Trade bodies plea for help for contractors and freelancers

While welcoming the government’s support for workers left unable to work due to the coronavirus outbreak, recruitment trade bodies have raised concerns over the lack of help for contractors and freelancers.

Late last week, Chancellor Rishi Sunak revealed the launch of an HM Revenue & Customs-operated scheme that would pay affected workers 80% of their salary, covering wages of up to £2.5k a month, with gross pay backdated to the start of March and lasting three months. The chancellor added he would extend the scheme if required.

Recruitment & Employment Confederation CEO Neil Carberry called the chancellor’s move the “big action” the REC and many other business organisations had been working hard to achieve all of last week. 

“The key thing now is to make sure the money can flow quickly and simply to the businesses that need it. Cashflow support, VAT deferment and wage payments are the exact radical measures that will help. The most important thing now is to implement these changes with great speed. Looking ahead, recruitment professionals have a pivotal role to play in helping people get jobs in sectors where they are most needed at this time such as healthcare, logistics and the food sector.”

Meanwhile APSCo CEO Ann Swain said the crucial element of the chancellor’s pledge lies in how quickly this can be accessed. 

“Recruitment is already seeing an impact – in a survey of our members we discovered that two-thirds (67%) of recruitment firms have already had permanent hiring within their sector put on hold. While 83% of recruitment firms were considering redundancy for their own staff, three-quarters (76%) said that help with salaries was the most important measure that the government could implement.
 
“The clarity and simplicity of the rescue package whether that be loans, tax payment deferral or salary grants will be critical during this difficult period and I will be speaking to the prime minister’s business adviser to share my concerns. It is also likely that HMRC and other financial services organisations will have a critical need for staff to process applications and APSCo members have ideal candidates ready and waiting.
 
“The VAT deferment will help cashflow, one of the key issues for recruitment firms, and the fact that the Business Interruption Fund will be interest free for 12 months and available from today will also be good news for our members.  

“However, we are also concerned about the thousands of self-employed and freelance contractors who have had their assignments terminated and who will not be protected and who, it seems, will have to rely on the benefits system.”

Andy Chamberlain, director of policy at IPSE (the Association of Independent Professionals and the Self-Employed), echoed those sentiments, accusing government of leaving the self-employed trailing far behind.

“The government has done nowhere near enough to support the self-employed. In fact, instead of supporting freelancers to help them keep their businesses going, it is pushing the self-employed into the benefits system. Worse, in the benefits system, the amount of money available will simply not be enough to cover many freelancers’ costs.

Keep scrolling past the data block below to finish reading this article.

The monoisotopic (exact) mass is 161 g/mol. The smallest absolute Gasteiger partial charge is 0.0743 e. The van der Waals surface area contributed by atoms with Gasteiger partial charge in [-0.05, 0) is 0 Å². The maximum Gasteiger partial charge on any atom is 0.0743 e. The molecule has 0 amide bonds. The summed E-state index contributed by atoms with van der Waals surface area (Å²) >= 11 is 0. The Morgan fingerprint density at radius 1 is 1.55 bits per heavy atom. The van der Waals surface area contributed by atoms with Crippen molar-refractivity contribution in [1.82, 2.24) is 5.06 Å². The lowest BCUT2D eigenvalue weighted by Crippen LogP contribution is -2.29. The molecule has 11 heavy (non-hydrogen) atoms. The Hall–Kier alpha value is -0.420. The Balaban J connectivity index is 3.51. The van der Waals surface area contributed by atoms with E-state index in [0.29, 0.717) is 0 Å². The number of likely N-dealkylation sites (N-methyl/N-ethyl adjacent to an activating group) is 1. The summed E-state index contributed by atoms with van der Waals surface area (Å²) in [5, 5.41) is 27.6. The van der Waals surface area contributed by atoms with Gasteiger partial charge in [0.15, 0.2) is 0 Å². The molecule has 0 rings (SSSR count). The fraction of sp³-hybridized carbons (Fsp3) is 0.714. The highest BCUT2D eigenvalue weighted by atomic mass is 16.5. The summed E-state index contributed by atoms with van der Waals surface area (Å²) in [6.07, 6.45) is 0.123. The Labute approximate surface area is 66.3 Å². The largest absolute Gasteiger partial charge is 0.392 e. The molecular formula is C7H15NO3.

“In this drastic and grave situation, we urge the prime minister and chancellor to match the steps they have taken for employees and create a Temporary Income Protection Fund for the self-employed. This should give a temporary, targeted cash injection to the freelance businesses that are struggling most – a financial boost to make up for lost income and keep them afloat.

“We urge the government to act on this and we urge anyone affected to sign our petition to make this happen.”

But FCSA CEO Julia Kermode welcomed the chancellor’s move, which her organisation believes will also include the contractors that are engaged via compliant umbrellas who genuinely employ them.  

“This means that over 625,000 professional contractors employed by umbrellas will benefit, and of particular importance are those working within the health and care sectors. However, we are very concerned to ensure that the payments will include employers’ NICs in addition to the wages, because businesses in financial distress will not be able to fund the employers NICs, meaning that workers will receive less than the 80% income promised. As soon as the announcement was made on Friday evening, we urgently requested clarity from the government and we await their response. 

Dave Chaplin, CEO and founder of contracting authority ContractorCalculator, called on the chancellor to support freelancers and contractors as the coronavirus pandemic will hit them hard.

“We are living and working in unchartered waters and whilst the chancellor has pledged to support businesses and employees through this Covid-19 crisis, he is forgetting the millions of freelancers and contractors who have also had their lives turned upside down overnight. Once again, the flexible workforce, who the government purports to support, is being penalised. Mr Sunak now needs to recognise the impact Covid-19 is having on the freelance workforce and step in to reassure them that they will get proper financial support to see them through this unprecedented turmoil, helping them to swim through the tide and not sink without trace.”

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